Following his brilliant seven-under-par 65, Armitage had a long and nervous wait to see if he'd done enough and by the time his victory was confirmed the 33-year-old was understandably emotional and so too was everyone watching his interview!

My Bets

As highlighted in the In-Play Blog, I got very lucky with Rahm, laying him at odds-on early on in round three.

I'd resigned myself to paying out as he finished up on 18 on Saturday night and I was very surprised to see the news.

I was one of plenty of people to side with Morikawa before round four (his odds shortened from 2.68/5 to 2.26/5 on Sunday morning) and I drew a blank in Germany but I'm not going to start bemoaning my luck after the ridiculous break with Rahm.

Course form's king at Muirfield

The Muirfield designer, Jack Nicklaus, had made extensive changes to the track before the off again but it didn't stop three former course winners - Rahm, Cantlay and Morikawa - contending and course form is obviously worth plenty, whilst over at the Porsche European Open, Armitage was the fourth English winner in-a-row at Green Eagle.

Will a well-rested Rahm thrive at Torrey Pines?

Rahm's been all the rage in the US Open market after his impressive display on Saturday but punters have to now decide how detrimental, or indeed, beneficial, having to self-isolate until a week on Tuesday is going to be to the chances of the world number three.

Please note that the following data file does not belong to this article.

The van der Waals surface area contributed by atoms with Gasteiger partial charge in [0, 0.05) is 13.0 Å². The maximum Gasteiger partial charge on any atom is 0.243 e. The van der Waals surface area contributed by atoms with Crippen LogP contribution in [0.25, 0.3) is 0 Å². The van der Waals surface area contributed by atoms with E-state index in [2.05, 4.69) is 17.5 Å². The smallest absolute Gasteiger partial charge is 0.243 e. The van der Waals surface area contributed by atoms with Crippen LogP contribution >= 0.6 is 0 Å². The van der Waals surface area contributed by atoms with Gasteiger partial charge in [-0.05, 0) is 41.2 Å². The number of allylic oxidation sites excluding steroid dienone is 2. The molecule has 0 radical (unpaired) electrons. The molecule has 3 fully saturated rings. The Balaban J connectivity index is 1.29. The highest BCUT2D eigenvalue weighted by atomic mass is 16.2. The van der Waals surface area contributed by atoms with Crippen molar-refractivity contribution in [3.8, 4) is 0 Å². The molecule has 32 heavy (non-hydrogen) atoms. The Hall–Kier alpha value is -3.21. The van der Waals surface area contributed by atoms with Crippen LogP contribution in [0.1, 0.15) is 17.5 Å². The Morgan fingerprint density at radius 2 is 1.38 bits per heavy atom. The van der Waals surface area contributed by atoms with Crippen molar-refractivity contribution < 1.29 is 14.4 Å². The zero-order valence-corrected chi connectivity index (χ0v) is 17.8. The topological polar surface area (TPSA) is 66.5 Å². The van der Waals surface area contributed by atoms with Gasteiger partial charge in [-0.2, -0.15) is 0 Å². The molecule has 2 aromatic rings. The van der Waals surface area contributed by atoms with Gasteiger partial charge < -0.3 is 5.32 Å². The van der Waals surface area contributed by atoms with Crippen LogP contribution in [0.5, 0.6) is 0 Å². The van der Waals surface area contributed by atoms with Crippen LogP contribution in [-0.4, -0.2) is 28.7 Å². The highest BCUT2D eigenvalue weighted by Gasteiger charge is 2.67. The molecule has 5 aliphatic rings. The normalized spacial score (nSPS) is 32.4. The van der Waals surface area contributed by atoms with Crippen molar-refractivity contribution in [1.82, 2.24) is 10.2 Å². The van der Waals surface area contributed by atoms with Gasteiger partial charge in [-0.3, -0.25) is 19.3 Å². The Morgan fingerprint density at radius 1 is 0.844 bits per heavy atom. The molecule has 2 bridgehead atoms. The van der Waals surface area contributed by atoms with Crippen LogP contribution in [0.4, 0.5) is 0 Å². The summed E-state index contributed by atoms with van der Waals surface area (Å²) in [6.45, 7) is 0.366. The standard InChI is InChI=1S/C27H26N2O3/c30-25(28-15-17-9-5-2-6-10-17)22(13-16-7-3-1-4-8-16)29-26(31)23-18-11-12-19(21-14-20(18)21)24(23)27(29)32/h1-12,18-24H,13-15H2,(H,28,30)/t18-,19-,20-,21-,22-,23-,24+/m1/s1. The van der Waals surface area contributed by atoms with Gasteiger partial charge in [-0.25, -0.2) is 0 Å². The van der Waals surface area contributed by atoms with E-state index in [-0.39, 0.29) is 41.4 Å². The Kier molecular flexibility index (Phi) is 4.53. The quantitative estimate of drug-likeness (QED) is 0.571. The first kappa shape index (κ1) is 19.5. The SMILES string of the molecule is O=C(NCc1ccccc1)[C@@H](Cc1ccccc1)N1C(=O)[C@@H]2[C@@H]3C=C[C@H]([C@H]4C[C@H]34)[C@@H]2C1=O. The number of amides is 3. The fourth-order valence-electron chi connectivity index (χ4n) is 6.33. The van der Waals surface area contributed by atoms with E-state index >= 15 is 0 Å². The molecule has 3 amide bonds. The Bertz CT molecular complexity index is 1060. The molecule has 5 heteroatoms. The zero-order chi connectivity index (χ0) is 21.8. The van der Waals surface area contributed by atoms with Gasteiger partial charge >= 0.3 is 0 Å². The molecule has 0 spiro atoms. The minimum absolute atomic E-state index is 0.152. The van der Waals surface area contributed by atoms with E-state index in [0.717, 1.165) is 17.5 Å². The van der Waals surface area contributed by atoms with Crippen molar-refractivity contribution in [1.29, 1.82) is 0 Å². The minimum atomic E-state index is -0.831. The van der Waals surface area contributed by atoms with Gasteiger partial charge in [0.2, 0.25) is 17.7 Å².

He won't be able to pop over to California and check out the North Course at Torrey Pines (this year's venue) but given he found an immediate affinity with the place when winning the Farmers Insurance Open there back in 2017, that shouldn't make any difference.

Rahm knows he's found his grove so, assuming he has no symptoms from COVID, he should arrive there next week ready to roll and he's most definitely the correct favourite.

I suspect Rahm may ease slightly in the US Open market as others perform well this week and the memory of his magnificent play on Saturday starts to fade but he's a worthy favourite and the one they all have to beat.

We've got a mixed men and women's event on the European Tour this week with the inaugural Scandinavian Mixed and over on the PGA Tour event, the Palmetto Championship replaces the cancelled Canadian Open. I'll be back over the next couple of days with the previews.

*You can follow me on Twitter @SteveThePunter